Today I’m delighted to be kicking off the blog tour to celebrate the final book in the Taylor and Rose Secret Agents series written by Katherine Woodfine and illustrated by Karl James Mountford. We are going back to the beginning and visiting, ‘Peril in Paris,’ on the blog today and I have a special guest post and Q & A with Katherine. Without further ado, let’s see the sights of Paris…
PARIS – KATHERINE WOODFINE
Bonjour Paris! With the final book, Nightfall in New York, being published on 8th July, what better moment to revisit the previous books in the Taylor & Rose Secret Agents series — beginning with Peril in Paris?
This first book in the series sees young detectives Sophie Taylor and Lil Rose leaving London behind, on an exciting mission for the mysterious Secret Service Bureau. In Paris, they must go undercover to investigate a murder and a sinister plot. It was great fun to write about Sophie and Lil (who also appear in previous series The Sinclair’s Mysteries) settling into their thrilling new role as secret agents for the British government, facing all kinds of dangers along the way.
I loved writing this story, which is set in one of my very favourite cities. I was able to draw on lots of my own special memories of visiting Paris, as well as to indulge myself in researching the city as it would have been in 1911. Sophie and Lil’s adventures take them everywhere from the streets of Montmartre, to sophisticated night-club La Lune Bleue — inspired by the legendary Moulin Rouge.
Of course, I couldn’t resist a visit to Paris to help me research the book — and if that wasn’t enough, I also took a little day-trip there to celebrate its publication. That seems incredibly decadent now (and it’s certainly the fanciest way I’ve ever celebrated a new book!) but it’s so lovely to be able to look back on a memorable day of lunch in the sunshine, a boat trip on the Seine and of course a visit to wonderful bookshop Shakespeare & Co. I’m looking forward to being able to go back to Paris again soon — which is now even more special to me, as the setting for the first Taylor & Rose adventure.
Why did you decide to use Paris for the setting of the first book?
Paris is not only one of my favourite cities, it’s also one I know reasonably well. I can navigate the Métro, I understand the layout of the city, and I speak some French. For that reason, it felt like a good, solid place to start — and the ideal city for Sophie and Lil to begin their travels.
What’s more, I knew it would be interesting to explore the Paris of this period. 1911 is towards the end of what we now call the ‘Belle Époque’, which saw the construction of the Eiffel Tower and the Paris Métro, grand exhibitions like the Universal Exposition of 1900 which showcased the latest innovations in everything from art to technology, the birth of cinema, the Ballets Russes, the Impressionists… I could go on! This was a moment at which Paris was hugely influential in terms of art, culture and fashion, and I knew it would offer lots for me to write about — and of course, lots of scope for adventure.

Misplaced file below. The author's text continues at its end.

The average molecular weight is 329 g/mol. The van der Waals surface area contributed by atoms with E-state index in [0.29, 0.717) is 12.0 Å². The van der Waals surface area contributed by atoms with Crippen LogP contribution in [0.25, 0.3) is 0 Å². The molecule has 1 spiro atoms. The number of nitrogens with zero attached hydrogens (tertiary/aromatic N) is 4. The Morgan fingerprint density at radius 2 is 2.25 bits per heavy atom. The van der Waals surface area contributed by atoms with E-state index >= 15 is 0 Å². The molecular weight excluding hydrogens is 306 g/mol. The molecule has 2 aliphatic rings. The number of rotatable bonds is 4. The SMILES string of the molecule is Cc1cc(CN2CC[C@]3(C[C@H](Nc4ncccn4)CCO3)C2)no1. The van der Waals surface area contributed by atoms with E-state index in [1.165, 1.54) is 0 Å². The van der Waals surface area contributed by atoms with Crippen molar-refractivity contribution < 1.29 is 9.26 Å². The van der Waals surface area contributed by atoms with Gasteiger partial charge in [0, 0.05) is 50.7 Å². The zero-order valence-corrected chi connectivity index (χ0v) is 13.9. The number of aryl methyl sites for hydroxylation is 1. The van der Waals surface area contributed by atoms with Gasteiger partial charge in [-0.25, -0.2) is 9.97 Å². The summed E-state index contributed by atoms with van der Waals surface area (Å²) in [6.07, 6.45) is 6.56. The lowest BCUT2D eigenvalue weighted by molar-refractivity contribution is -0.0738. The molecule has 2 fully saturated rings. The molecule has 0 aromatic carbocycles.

What inspired you to have Sophie and Lil recruited to the Secret Service Bureau?
While I was writing the final book in the Sinclair’s Mysteries series, The Midnight Peacock, I learned that the real-life British Secret Service Bureau (which would later become MI5 and MI6) was established at around the time this book was set. That caught my attention at once — and in fact, there’s a hint at the end of that book that Sophie and Lil may find themselves working for a mysterious new government organisation in the future.
The idea of Sophie and Lil turning their detective talents to becoming secret agents was really intriguing to me, and I soon found myself reading more about the early days of the Secret Service Bureau, as well as exploring some of the stories of spies and espionage that were so popular in the years running up to the First World War. From this research, the idea for Taylor & Rose Secret Agents soon evolved.
When writing Peril in Paris, what kind of research did you do?
I read a lot — both fiction and non-fiction, and consulted maps, travel guides and even railway timetables from the period! As always, I looked at lots of images for inspiration, from fashion illustrations to 1900s photographs of Paris. Of course, writing the book was also a great excuse for a trip to Paris to scout out some of the key locations that appear in the book. I also wanted to take the time to absorb all the small details which are so important when you’re trying to evoke the atmosphere of a place — the colours, smells, sounds, and of course, the food (especially essential in France!) While I couldn’t visit Paris in 1911, I could mooch about the present-day city streets, trying to imagine myself back in time — and stopping for a few all-important patisserie breaks along the way…
Thank you to Katherine for this really insightful guest post and a wonderful trip to Paris, it’s really making me want to hop on the Eurostar and visit my favourite city. If you want to listen to Katherine read from, ‘Peril in Paris,’ click here or have a sneak peek of her Pinterest click here. ‘Nightfall in New York,’ is published on the 8th July and you can pre-order online or at your local bookshop.
The next step on the blog tour is St.Petersburg with Miss Cleveland is Reading next week…